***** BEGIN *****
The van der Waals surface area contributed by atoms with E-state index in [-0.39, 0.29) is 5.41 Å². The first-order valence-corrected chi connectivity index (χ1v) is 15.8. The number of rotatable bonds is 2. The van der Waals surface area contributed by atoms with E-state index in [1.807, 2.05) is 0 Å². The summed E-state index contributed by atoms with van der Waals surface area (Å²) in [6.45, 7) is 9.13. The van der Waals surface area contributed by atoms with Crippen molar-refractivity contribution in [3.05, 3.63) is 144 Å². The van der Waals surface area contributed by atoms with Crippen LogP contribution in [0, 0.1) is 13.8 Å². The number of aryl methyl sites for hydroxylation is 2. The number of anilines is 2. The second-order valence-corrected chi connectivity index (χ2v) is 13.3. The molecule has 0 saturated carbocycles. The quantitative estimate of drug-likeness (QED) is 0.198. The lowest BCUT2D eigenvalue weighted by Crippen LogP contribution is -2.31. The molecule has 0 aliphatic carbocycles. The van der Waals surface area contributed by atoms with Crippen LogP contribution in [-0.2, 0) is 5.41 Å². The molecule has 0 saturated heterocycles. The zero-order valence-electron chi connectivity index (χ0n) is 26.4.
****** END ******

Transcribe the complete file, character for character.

The van der Waals surface area contributed by atoms with E-state index in [-0.39, 0.29) is 5.41 Å². The first-order valence-corrected chi connectivity index (χ1v) is 15.8. The number of rotatable bonds is 2. The van der Waals surface area contributed by atoms with E-state index in [1.807, 2.05) is 0 Å². The summed E-state index contributed by atoms with van der Waals surface area (Å²) in [6.45, 7) is 9.13. The van der Waals surface area contributed by atoms with Crippen molar-refractivity contribution in [3.05, 3.63) is 144 Å². The van der Waals surface area contributed by atoms with Crippen LogP contribution in [0, 0.1) is 13.8 Å². The number of aryl methyl sites for hydroxylation is 2. The number of anilines is 2. The second-order valence-corrected chi connectivity index (χ2v) is 13.3. The molecule has 0 saturated carbocycles. The quantitative estimate of drug-likeness (QED) is 0.198. The lowest BCUT2D eigenvalue weighted by Crippen LogP contribution is -2.31. The molecule has 0 aliphatic carbocycles. The van der Waals surface area contributed by atoms with Crippen LogP contribution in [-0.2, 0) is 5.41 Å². The molecule has 0 saturated heterocycles. The zero-order valence-electron chi connectivity index (χ0n) is 26.4.